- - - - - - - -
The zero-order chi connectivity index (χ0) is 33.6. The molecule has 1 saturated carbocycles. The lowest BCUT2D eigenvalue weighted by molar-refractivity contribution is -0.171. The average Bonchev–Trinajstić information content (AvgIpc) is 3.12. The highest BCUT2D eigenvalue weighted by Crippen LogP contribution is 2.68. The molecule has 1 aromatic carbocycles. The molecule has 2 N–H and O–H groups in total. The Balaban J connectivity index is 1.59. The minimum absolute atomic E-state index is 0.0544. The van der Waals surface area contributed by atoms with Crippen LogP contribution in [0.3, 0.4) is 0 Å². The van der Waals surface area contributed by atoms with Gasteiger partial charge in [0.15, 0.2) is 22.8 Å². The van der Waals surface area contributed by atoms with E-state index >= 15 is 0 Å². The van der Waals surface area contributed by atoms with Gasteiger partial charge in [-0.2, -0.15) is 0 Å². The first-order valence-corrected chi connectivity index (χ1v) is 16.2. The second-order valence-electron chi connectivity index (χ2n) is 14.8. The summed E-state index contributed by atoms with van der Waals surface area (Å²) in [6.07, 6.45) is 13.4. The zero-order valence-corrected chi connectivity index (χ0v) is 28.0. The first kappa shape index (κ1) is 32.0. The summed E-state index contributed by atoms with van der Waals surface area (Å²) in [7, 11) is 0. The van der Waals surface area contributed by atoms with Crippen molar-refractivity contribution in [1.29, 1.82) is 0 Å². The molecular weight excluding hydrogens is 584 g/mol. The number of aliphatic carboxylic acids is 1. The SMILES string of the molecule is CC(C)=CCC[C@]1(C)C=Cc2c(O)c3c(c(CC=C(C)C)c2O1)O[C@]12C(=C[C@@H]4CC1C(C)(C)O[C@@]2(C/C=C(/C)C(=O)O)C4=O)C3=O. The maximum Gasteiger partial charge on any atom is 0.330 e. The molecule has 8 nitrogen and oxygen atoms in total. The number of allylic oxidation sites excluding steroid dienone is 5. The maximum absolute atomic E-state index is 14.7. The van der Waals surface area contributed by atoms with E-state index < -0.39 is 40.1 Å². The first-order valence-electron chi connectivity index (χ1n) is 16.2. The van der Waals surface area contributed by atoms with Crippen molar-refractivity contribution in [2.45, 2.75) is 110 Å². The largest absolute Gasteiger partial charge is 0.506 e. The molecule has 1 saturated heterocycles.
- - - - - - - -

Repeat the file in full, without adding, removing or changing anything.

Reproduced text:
The zero-order chi connectivity index (χ0) is 33.6. The molecule has 1 saturated carbocycles. The lowest BCUT2D eigenvalue weighted by molar-refractivity contribution is -0.171. The average Bonchev–Trinajstić information content (AvgIpc) is 3.12. The highest BCUT2D eigenvalue weighted by Crippen LogP contribution is 2.68. The molecule has 1 aromatic carbocycles. The molecule has 2 N–H and O–H groups in total. The Balaban J connectivity index is 1.59. The minimum absolute atomic E-state index is 0.0544. The van der Waals surface area contributed by atoms with Crippen LogP contribution in [0.3, 0.4) is 0 Å². The van der Waals surface area contributed by atoms with Gasteiger partial charge in [0.15, 0.2) is 22.8 Å². The van der Waals surface area contributed by atoms with E-state index >= 15 is 0 Å². The van der Waals surface area contributed by atoms with Gasteiger partial charge in [-0.2, -0.15) is 0 Å². The first-order valence-corrected chi connectivity index (χ1v) is 16.2. The second-order valence-electron chi connectivity index (χ2n) is 14.8. The summed E-state index contributed by atoms with van der Waals surface area (Å²) in [6.07, 6.45) is 13.4. The zero-order valence-corrected chi connectivity index (χ0v) is 28.0. The first kappa shape index (κ1) is 32.0. The summed E-state index contributed by atoms with van der Waals surface area (Å²) in [7, 11) is 0. The van der Waals surface area contributed by atoms with Crippen molar-refractivity contribution in [1.29, 1.82) is 0 Å². The molecular weight excluding hydrogens is 584 g/mol. The number of aliphatic carboxylic acids is 1. The SMILES string of the molecule is CC(C)=CCC[C@]1(C)C=Cc2c(O)c3c(c(CC=C(C)C)c2O1)O[C@]12C(=C[C@@H]4CC1C(C)(C)O[C@@]2(C/C=C(/C)C(=O)O)C4=O)C3=O. The maximum Gasteiger partial charge on any atom is 0.330 e. The molecule has 8 nitrogen and oxygen atoms in total. The number of allylic oxidation sites excluding steroid dienone is 5. The maximum absolute atomic E-state index is 14.7. The van der Waals surface area contributed by atoms with E-state index < -0.39 is 40.1 Å². The first-order valence-electron chi connectivity index (χ1n) is 16.2. The van der Waals surface area contributed by atoms with Crippen molar-refractivity contribution in [2.45, 2.75) is 110 Å². The largest absolute Gasteiger partial charge is 0.506 e. The molecule has 1 saturated heterocycles.